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Induction of colony initiation by Japanese native bumble bees using cocoons of the exotic bumblebee Bombus terrestris

Authors


Masahiro Yoneda, National Institute for Environmental Studies, 16–2 Onogawa, Tsukuba, Ibaraki, 305-0053 Japan. Email: yoneda.masahiro@nies.go.jp

Abstract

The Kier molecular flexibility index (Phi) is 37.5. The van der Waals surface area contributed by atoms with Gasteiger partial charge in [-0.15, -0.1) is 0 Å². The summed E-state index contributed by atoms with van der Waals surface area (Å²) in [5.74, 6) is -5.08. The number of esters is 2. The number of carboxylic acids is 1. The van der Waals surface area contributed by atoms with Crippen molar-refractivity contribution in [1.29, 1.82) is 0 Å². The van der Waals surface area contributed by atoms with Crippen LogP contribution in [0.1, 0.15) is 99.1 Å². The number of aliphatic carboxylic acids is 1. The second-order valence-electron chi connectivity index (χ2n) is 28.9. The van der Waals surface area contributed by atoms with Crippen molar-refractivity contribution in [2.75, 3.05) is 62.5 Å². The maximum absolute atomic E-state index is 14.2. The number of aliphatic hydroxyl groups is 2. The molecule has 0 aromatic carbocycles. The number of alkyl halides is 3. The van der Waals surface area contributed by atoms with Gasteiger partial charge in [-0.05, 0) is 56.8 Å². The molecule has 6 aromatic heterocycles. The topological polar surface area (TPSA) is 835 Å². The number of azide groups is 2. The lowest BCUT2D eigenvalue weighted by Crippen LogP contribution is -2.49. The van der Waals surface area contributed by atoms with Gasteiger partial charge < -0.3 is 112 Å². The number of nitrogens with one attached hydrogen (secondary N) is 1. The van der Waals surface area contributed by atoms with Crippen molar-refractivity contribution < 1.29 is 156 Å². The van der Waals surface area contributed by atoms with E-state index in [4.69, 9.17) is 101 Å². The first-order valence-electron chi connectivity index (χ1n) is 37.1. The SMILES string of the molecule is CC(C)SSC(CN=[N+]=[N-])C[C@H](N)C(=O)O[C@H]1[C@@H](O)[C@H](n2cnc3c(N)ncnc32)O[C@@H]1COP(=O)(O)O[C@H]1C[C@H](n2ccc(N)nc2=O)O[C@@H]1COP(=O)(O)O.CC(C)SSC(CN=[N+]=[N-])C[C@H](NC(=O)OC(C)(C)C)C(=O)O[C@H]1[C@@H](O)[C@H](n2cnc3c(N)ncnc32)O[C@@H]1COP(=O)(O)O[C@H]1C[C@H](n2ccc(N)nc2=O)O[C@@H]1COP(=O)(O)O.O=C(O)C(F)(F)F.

The colony initiation rates of Bombus hypocrita (a native Japanese bumblebee) and Bombus terrestris (a European species) foundresses were compared after 4 weeks of exposure to B. terrestris cocoons. The B. terrestris cocoons, when replaced weekly, were effective for inducing oviposition by foundresses of both species. There were no significant differences in the colony initiation rates of B. terrestris and B. hypocrita, either with the control treatment or with the cocoons. The cocoon method was also tested for five species and two subspecies of native Japanese bumblebees. The colony initiation rate was higher for foundresses of the subgenus Bombus s. str. than for foundresses of the subgenera Pyrobombus, Diversobombus, and Thoracobombus. When replaced weekly, the cocoons of B. terrestris are effective inducers of colony foundation in three Japanese native species, namely B. ignitus, B. hypocrita hypocrita, and B. h. sapporoensis.

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